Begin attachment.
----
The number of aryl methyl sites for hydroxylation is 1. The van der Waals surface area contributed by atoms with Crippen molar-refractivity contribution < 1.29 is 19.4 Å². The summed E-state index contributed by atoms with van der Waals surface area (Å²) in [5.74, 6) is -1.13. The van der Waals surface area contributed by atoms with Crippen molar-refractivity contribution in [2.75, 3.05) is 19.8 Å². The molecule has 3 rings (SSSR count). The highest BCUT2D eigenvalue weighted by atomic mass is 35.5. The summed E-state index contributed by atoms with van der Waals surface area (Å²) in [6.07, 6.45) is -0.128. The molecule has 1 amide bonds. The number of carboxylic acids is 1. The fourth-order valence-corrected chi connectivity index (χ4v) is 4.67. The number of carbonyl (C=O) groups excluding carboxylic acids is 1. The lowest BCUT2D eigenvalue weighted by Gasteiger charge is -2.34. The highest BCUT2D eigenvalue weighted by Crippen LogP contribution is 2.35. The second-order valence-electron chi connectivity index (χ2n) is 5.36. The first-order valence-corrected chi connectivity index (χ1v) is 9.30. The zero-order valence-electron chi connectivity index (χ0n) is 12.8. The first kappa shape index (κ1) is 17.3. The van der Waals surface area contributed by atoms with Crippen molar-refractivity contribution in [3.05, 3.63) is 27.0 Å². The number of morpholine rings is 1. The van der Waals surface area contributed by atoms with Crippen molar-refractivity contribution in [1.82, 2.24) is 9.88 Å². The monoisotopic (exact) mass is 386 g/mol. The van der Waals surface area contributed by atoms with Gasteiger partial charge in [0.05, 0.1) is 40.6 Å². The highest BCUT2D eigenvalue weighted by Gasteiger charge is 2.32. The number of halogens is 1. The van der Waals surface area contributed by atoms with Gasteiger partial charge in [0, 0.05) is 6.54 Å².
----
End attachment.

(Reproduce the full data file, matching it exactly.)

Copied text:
The number of aryl methyl sites for hydroxylation is 1. The van der Waals surface area contributed by atoms with Crippen molar-refractivity contribution < 1.29 is 19.4 Å². The summed E-state index contributed by atoms with van der Waals surface area (Å²) in [5.74, 6) is -1.13. The van der Waals surface area contributed by atoms with Crippen molar-refractivity contribution in [2.75, 3.05) is 19.8 Å². The molecule has 3 rings (SSSR count). The highest BCUT2D eigenvalue weighted by atomic mass is 35.5. The summed E-state index contributed by atoms with van der Waals surface area (Å²) in [6.07, 6.45) is -0.128. The molecule has 1 amide bonds. The number of carboxylic acids is 1. The fourth-order valence-corrected chi connectivity index (χ4v) is 4.67. The number of carbonyl (C=O) groups excluding carboxylic acids is 1. The lowest BCUT2D eigenvalue weighted by Gasteiger charge is -2.34. The highest BCUT2D eigenvalue weighted by Crippen LogP contribution is 2.35. The second-order valence-electron chi connectivity index (χ2n) is 5.36. The first-order valence-corrected chi connectivity index (χ1v) is 9.30. The zero-order valence-electron chi connectivity index (χ0n) is 12.8. The first kappa shape index (κ1) is 17.3. The van der Waals surface area contributed by atoms with Crippen molar-refractivity contribution in [3.05, 3.63) is 27.0 Å². The number of morpholine rings is 1. The van der Waals surface area contributed by atoms with Crippen molar-refractivity contribution in [1.82, 2.24) is 9.88 Å². The monoisotopic (exact) mass is 386 g/mol. The van der Waals surface area contributed by atoms with Gasteiger partial charge in [0.05, 0.1) is 40.6 Å². The highest BCUT2D eigenvalue weighted by Gasteiger charge is 2.32. The number of halogens is 1. The van der Waals surface area contributed by atoms with Gasteiger partial charge in [0, 0.05) is 6.54 Å².